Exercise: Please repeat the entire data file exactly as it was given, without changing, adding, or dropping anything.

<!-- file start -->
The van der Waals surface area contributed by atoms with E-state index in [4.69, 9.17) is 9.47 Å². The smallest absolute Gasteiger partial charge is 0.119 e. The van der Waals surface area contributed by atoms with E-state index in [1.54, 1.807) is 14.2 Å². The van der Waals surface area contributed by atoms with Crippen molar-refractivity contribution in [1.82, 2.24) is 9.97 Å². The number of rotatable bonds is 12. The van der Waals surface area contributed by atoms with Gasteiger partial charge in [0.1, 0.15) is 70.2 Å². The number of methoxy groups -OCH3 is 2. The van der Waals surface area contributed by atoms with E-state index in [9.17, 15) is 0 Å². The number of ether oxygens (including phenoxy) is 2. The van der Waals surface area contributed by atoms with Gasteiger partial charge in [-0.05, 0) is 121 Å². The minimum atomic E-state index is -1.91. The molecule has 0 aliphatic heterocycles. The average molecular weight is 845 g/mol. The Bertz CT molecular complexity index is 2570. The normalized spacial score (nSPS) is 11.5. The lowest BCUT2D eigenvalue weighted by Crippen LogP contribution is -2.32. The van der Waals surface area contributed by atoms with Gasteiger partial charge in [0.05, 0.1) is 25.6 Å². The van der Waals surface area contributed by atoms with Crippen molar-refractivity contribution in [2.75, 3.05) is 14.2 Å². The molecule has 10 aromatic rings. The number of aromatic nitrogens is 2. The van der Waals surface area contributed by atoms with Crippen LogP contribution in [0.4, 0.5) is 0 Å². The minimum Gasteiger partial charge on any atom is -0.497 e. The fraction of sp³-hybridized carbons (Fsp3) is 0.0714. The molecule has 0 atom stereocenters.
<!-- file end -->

The van der Waals surface area contributed by atoms with E-state index in [4.69, 9.17) is 9.47 Å². The smallest absolute Gasteiger partial charge is 0.119 e. The van der Waals surface area contributed by atoms with E-state index in [1.54, 1.807) is 14.2 Å². The van der Waals surface area contributed by atoms with Crippen molar-refractivity contribution in [1.82, 2.24) is 9.97 Å². The number of rotatable bonds is 12. The van der Waals surface area contributed by atoms with Gasteiger partial charge in [0.1, 0.15) is 70.2 Å². The number of methoxy groups -OCH3 is 2. The van der Waals surface area contributed by atoms with E-state index in [9.17, 15) is 0 Å². The number of ether oxygens (including phenoxy) is 2. The van der Waals surface area contributed by atoms with Gasteiger partial charge in [-0.05, 0) is 121 Å². The minimum atomic E-state index is -1.91. The molecule has 0 aliphatic heterocycles. The average molecular weight is 845 g/mol. The Bertz CT molecular complexity index is 2570. The normalized spacial score (nSPS) is 11.5. The lowest BCUT2D eigenvalue weighted by Crippen LogP contribution is -2.32. The van der Waals surface area contributed by atoms with Gasteiger partial charge in [0.05, 0.1) is 25.6 Å². The van der Waals surface area contributed by atoms with Crippen molar-refractivity contribution in [2.75, 3.05) is 14.2 Å². The molecule has 10 aromatic rings. The number of aromatic nitrogens is 2. The van der Waals surface area contributed by atoms with Crippen LogP contribution in [0.4, 0.5) is 0 Å². The minimum Gasteiger partial charge on any atom is -0.497 e. The fraction of sp³-hybridized carbons (Fsp3) is 0.0714. The molecule has 0 atom stereocenters.